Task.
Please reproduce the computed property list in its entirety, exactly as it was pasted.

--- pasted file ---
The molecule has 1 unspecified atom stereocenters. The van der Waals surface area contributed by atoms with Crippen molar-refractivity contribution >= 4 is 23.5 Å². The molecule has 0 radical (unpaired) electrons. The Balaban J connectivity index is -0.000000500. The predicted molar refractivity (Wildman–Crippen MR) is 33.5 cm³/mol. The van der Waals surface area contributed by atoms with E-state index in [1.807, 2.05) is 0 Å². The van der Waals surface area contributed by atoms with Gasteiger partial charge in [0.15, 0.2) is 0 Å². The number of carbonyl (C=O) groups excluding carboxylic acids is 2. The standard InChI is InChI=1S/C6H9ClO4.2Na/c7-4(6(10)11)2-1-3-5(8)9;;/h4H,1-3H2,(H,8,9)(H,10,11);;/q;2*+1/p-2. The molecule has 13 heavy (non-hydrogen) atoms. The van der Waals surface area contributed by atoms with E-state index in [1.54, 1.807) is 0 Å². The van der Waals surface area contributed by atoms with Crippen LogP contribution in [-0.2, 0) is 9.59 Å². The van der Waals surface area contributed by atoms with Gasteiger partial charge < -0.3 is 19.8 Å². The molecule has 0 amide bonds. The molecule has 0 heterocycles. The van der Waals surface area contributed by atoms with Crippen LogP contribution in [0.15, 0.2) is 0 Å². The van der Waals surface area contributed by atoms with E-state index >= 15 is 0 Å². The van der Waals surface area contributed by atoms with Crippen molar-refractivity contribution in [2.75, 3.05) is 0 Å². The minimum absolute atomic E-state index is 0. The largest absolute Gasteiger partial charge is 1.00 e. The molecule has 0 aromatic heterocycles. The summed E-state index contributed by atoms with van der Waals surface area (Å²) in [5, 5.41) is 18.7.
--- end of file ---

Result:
The molecule has 1 unspecified atom stereocenters. The van der Waals surface area contributed by atoms with Crippen molar-refractivity contribution >= 4 is 23.5 Å². The molecule has 0 radical (unpaired) electrons. The Balaban J connectivity index is -0.000000500. The predicted molar refractivity (Wildman–Crippen MR) is 33.5 cm³/mol. The van der Waals surface area contributed by atoms with E-state index in [1.807, 2.05) is 0 Å². The van der Waals surface area contributed by atoms with Gasteiger partial charge in [0.15, 0.2) is 0 Å². The number of carbonyl (C=O) groups excluding carboxylic acids is 2. The standard InChI is InChI=1S/C6H9ClO4.2Na/c7-4(6(10)11)2-1-3-5(8)9;;/h4H,1-3H2,(H,8,9)(H,10,11);;/q;2*+1/p-2. The molecule has 13 heavy (non-hydrogen) atoms. The van der Waals surface area contributed by atoms with E-state index in [1.54, 1.807) is 0 Å². The van der Waals surface area contributed by atoms with Crippen LogP contribution in [-0.2, 0) is 9.59 Å². The van der Waals surface area contributed by atoms with Gasteiger partial charge < -0.3 is 19.8 Å². The molecule has 0 amide bonds. The molecule has 0 heterocycles. The van der Waals surface area contributed by atoms with Crippen LogP contribution in [0.15, 0.2) is 0 Å². The van der Waals surface area contributed by atoms with E-state index >= 15 is 0 Å². The van der Waals surface area contributed by atoms with Crippen molar-refractivity contribution in [2.75, 3.05) is 0 Å². The minimum absolute atomic E-state index is 0. The largest absolute Gasteiger partial charge is 1.00 e. The molecule has 0 aromatic heterocycles. The summed E-state index contributed by atoms with van der Waals surface area (Å²) in [5, 5.41) is 18.7.